Bold choices by the writers and that is why this show is successful. It isn't the blood and gore, although I’m sure that's why some people watch it. It's the smart writing, excellent acting and awesome directing, not to mention all the other obvious masters at their work from photography to editing. Who would have thought that a Beth-centric episode would be so engaging?
I wasn't originally that fond of Beth but since her initial breakdown she has held it together better than most. She still has convictions and she still sings even though she is quite sure that the nightmare is not going to end and they are never going to be rescued. Interesting that the people who are still closest to the 'old life' make assumptions about Beth that are totally wrong.
I’ve often complained about the sexism in this show but this episode did seem a bit of an answer. Beth is about as close to a Southern Barbie as you can get yet now she is as tough as nails and in charge of her own self. She joins the pack of the other kick ass women from our group. Lerner is a thought-provoking counter-point to Beth. She is in charge but in a way that obviously comes from her hierarchical police training. She is not a team player, she is a commander and she uses the women around her to control her men. All I could think about were the prostitutes that have been brought onto army bases in the past. That’s what the women on the ‘wards’ were for and I found that despicable. Lerner doesn’t value or respect the women (other than police women) in her care and that will be her eventual downfall. It was an interesting choice to make her a woman. She is obviously just as ‘cracked’ as Hanson was and her actions are no different than a nasty man’s in the same position.
I also thought it was bold to return to Atlanta in a hospital. Of course, hospitals are well-stocked and pretty sturdy but the story for these survivors was also a case of luck. The police were evacuating the hospital and just realized that it was a waste of time. If they had kept going or hadn’t gone to check on the roof, they might not be there. Were there more doctors and nurses before Hanson made his terrible errors? Are there other pockets of people in other buildings? Would it be possible to rebuild something if people could work together. On the other hand, I’m wondering if our little group is going to be responsible for taking out another group of survivors. Bringing in Carol is another tactical error based on assumptions about strength and the ability to survive.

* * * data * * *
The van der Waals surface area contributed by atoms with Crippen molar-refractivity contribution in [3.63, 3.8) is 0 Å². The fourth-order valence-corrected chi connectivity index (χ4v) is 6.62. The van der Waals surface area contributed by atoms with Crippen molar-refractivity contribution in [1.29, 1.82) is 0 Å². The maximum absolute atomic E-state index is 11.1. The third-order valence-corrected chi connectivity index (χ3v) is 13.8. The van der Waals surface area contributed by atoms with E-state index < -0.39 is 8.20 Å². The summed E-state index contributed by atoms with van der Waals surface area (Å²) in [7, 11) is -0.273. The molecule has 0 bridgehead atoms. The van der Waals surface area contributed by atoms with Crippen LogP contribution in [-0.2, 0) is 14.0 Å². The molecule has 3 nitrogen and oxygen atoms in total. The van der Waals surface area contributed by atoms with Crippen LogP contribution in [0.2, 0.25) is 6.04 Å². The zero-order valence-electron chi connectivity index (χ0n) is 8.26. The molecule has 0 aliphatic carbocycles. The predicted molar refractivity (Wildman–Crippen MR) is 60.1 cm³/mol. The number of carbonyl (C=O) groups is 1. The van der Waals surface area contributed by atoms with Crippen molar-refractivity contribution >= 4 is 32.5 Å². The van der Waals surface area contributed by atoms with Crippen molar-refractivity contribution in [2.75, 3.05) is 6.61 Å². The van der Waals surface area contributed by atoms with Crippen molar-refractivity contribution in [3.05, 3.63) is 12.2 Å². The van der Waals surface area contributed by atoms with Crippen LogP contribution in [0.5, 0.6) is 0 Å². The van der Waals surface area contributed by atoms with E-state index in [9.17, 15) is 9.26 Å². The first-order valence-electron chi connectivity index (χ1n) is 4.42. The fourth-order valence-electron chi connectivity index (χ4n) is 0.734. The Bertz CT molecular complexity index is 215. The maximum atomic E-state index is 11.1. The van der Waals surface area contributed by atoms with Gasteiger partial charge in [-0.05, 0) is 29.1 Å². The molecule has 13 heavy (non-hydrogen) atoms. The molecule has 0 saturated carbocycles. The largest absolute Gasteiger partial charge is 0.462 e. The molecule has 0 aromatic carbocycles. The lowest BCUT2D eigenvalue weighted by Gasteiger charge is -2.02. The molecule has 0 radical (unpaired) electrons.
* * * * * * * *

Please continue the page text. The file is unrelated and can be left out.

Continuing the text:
Edwards is also an intriguing example of ‘civilized’ survival. He is a doctor and so he is valued but he is well aware that he can’t survive on his own and is willing to kill someone to protect himself. This is an interesting echo of Eugene, who only feels he can survive if he is useful. Neither is willing to test their capacity for survival while tiny little Beth is out there stomping zombies and smashing rapists over the head with whatever is handy. I’m not sure about this show’s exploration of the ‘cowardly’ male intellectual as I see it as just another face of sexism but perhaps we will get a walker stomping doctor in the future.
This show is exploring the many faces of evil that could spring up in such a disaster and I’m finding the ‘civilized’ versions somewhat harder to deal with. I think that is because they reflect our present reality more vividly. They aren’t so much what we might become but what we already are - cowardly and exploitative but in a ‘nice’ way with lots of rationalizations. If our group acts as a repository for what is still good in the world then I hope they keep staying this side of the line of both the brutal and the civilized forms of viciousness.
Bits and Pieces
For a moment I thought Beth was having a dream. That was a nice twist to have it be an actual hospital. It somewhat echoed Rick’s waking in a hospital room.
The hospital group calls walkers rotters. An appropriate name at this point.
Wouldn’t feeding the “rotters” just keep them around the hospital? Why wouldn’t they establish a perimeter like everyone else?
Guinea pig for dinner. Would that have come from lab animals they are breeding? It’s a good idea and they had a good set-up for growing things.
The High is an art museum in Atlanta. How did he get that painting back to the hospital?
I bet Beth didn’t need their protection at all. Gorman just wanted her. And the crosses were to denote the cars as ambulances rather than as Christian. Nice red herring there.
Edwards trying to compare himself to Peter was nauseating. Was Beth going to kill him or take him hostage?
Nitpicking: Beth’s stitches weren’t very well done and she should have crushed up the pills much finer if she was trying to make a solution for injection.
Things I could live without: the blood spurting out of the punctured lung, cutting off Joan’s arm without anesthetic, Gorman and the lollipop, Gorman getting chomped (although there was some poetic justice there).
One of my favourite bits: Beth smiling as Noah got away.
Lerner: “If we hadn’t found you, you’d be one of them right now. So you owe us.”
Beth: “If you feel safe enough to be bored, you’re lucky.”
Edwards: “It doesn’t have a place anymore. Art isn’t about survival. It’s about transcendence, being more than animals, rising above.”
Beth: “We can’t do that anymore?”
Edwards: “I don’t know.”
Beth: “I sing. I still sing.”
Noah: “I’m Noah of the lollipop Guild.”
Lerner: “I’m giving you food, clothes, protection. When have those ever been free?”
Joan: “I guess it’s easy to make a deal with the devil when you’re not the one paying the price.”
Lerner: “The thing is, you’re not the greater good.” (How wrong she is)
Beth: “No one’s coming. No one’s coming. We’re all going to die and you let this happen for nothing.”